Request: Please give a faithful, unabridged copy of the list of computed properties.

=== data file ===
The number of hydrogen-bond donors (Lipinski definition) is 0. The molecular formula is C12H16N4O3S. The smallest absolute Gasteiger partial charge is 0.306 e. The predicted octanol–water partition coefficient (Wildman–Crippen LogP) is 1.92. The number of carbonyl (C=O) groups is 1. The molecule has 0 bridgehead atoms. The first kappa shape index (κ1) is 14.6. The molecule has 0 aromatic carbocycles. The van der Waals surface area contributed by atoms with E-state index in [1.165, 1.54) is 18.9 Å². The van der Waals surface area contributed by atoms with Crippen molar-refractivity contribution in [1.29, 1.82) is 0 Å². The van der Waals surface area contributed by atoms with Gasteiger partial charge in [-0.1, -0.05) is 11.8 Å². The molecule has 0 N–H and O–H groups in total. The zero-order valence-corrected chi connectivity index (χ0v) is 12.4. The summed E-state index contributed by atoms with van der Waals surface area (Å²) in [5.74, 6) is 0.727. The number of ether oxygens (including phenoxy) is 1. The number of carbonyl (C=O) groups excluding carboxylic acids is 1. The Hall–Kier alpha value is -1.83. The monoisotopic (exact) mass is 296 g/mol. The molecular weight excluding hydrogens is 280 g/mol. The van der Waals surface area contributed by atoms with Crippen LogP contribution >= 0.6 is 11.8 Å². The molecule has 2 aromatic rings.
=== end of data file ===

The number of hydrogen-bond donors (Lipinski definition) is 0. The molecular formula is C12H16N4O3S. The smallest absolute Gasteiger partial charge is 0.306 e. The predicted octanol–water partition coefficient (Wildman–Crippen LogP) is 1.92. The number of carbonyl (C=O) groups is 1. The molecule has 0 bridgehead atoms. The first kappa shape index (κ1) is 14.6. The molecule has 0 aromatic carbocycles. The van der Waals surface area contributed by atoms with E-state index in [1.165, 1.54) is 18.9 Å². The van der Waals surface area contributed by atoms with Crippen molar-refractivity contribution in [1.29, 1.82) is 0 Å². The van der Waals surface area contributed by atoms with Gasteiger partial charge in [-0.1, -0.05) is 11.8 Å². The molecule has 0 N–H and O–H groups in total. The zero-order valence-corrected chi connectivity index (χ0v) is 12.4. The summed E-state index contributed by atoms with van der Waals surface area (Å²) in [5.74, 6) is 0.727. The number of ether oxygens (including phenoxy) is 1. The number of carbonyl (C=O) groups excluding carboxylic acids is 1. The Hall–Kier alpha value is -1.83. The monoisotopic (exact) mass is 296 g/mol. The molecular weight excluding hydrogens is 280 g/mol. The van der Waals surface area contributed by atoms with Crippen LogP contribution >= 0.6 is 11.8 Å². The molecule has 2 aromatic rings.